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‘Vanishing Traces’
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‘Vanishing Traces’

Thomas Heise’s genealogical journey through four generations of his German family uses small details to tell a sweeping personal and political story.

George Robinson covers film and music for The Jewish Week.

Heise’s portraits of all-but-abandoned farm land, shattered roadways and deserted forests unfold at an unnaturally slow pace.  Photos courtesy of Icarus Films
Heise’s portraits of all-but-abandoned farm land, shattered roadways and deserted forests unfold at an unnaturally slow pace. Photos courtesy of Icarus Films

History moves slowly on the macro level. Yet, history is composed of those thousand tiny moments that, as individuals, we experience as fleeting, ephemeral. Film is by its very nature the most likely vehicle for examining the seeming paradox. There have been documentary films that have fruitfully tilled this soil, although the means they utilize will almost always consign them to “difficult-movie hell.” An obvious example would be “Shoah,” Claude Lanzmann’s masterpiece of historical contemplation, a film that moves deftly between the personal, the global and the meta. Of course, the film is almost 10 hours long. It needs to be.

“Heimat Is a Space in Time,” a nonfiction essay film by Thomas Heise, which will open in New York March 13, inverts Lanzmann’s filmmaking practice. But it’s also a huge brick of a film, nearly four hours long and, like “Shoah” before it, Heise’s film is a powerfully immersive experience in which a viewer’s initial impulse is to resist its whirlpool-like pull. (It may be useful to read Heise’s title ironically; “heimat” could be translated as “homeland” literally, but it has a barnacle-like layer of associations that sometimes hearken back to Nazi-era nostalgia for blood and soil.)

Like Lanzmann, Heise eschews newsreels and other overt trappings of a film set in the past. His approach to the relationship between image and sound is much more oblique as he traces the lives of four generations of his German family through diaries, journals, letters and documents. The only voice we hear is his own, reading from the various texts. The images, almost entirely shot in black and white, have a more indirect relationship to the soundtrack than those of Lanzmann’s interview-driven film. One result of that change is that — especially now that almost all the witnesses to the murder of Europe’s Jews have themselves died — the testimony drives “Shoah,” with the result that it becomes a film whose central subject could just as easily be memory.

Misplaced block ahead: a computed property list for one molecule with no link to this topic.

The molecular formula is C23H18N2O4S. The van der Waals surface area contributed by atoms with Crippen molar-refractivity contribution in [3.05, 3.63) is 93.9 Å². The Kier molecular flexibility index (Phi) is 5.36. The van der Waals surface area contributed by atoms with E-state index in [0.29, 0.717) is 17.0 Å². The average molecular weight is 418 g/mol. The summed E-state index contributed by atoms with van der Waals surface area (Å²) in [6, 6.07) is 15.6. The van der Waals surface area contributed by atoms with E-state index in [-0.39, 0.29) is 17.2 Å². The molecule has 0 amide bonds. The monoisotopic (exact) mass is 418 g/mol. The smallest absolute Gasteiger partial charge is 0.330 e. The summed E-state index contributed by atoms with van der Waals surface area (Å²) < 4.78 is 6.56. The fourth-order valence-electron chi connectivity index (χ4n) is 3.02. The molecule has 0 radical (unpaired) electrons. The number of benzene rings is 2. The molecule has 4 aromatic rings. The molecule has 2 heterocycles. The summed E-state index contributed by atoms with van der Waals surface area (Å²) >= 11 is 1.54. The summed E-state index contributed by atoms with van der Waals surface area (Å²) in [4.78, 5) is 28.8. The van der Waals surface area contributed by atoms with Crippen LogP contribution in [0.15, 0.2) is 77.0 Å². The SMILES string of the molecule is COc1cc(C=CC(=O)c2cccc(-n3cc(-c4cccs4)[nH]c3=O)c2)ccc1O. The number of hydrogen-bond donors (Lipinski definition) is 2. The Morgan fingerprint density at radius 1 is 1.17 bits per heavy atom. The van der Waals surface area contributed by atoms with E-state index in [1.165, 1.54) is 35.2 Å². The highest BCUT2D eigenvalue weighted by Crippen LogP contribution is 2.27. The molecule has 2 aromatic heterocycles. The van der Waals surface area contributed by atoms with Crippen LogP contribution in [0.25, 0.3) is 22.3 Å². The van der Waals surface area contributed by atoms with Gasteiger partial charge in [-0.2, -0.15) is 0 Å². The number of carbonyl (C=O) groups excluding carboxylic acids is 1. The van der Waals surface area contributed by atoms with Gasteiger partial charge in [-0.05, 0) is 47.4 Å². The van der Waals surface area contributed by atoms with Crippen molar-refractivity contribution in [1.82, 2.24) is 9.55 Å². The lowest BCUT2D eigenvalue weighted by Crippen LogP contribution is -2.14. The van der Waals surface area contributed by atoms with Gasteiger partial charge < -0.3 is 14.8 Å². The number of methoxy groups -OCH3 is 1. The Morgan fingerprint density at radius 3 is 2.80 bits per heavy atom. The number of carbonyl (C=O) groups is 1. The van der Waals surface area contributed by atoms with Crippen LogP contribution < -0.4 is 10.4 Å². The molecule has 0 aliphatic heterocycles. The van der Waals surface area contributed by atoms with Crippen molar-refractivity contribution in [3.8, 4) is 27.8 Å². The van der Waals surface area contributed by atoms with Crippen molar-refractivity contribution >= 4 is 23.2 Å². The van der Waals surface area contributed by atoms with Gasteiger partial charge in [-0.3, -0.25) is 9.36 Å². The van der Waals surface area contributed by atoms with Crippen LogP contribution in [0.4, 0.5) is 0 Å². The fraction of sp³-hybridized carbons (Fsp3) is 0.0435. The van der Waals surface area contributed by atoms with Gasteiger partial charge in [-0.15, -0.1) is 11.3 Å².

Certainly, Heise’s family history — which involves several generations of intellectuals, Communists, Jewish-gentile marriages, persecution by the Nazis and the Stasi in turn — is as dramatic and historically revealing as many of the stories Lanzmann recounts. Heise’s stories are not, perhaps, predicated on human memory, relying on the more indirect human capacity for recording events.

“I’m an archaeologist who’s digging up my own ruins,” Heise says. “The archaeology of real existence.”

But Heise is drumming away, slowly, inexorably but almost imperceptibly throughout the film’s running time, at something else, perhaps at time itself. The visuals of “Heimat Is a Space in Time” have great beauty, but more than that, they possess a startling tactility. They have an overwhelming sense of three-dimensionality, with the result that his extended portraits of all-but-abandoned farm land, shattered roadways and deserted forests lead us into a different reality, a sense of time moving at an unnaturally slow pace.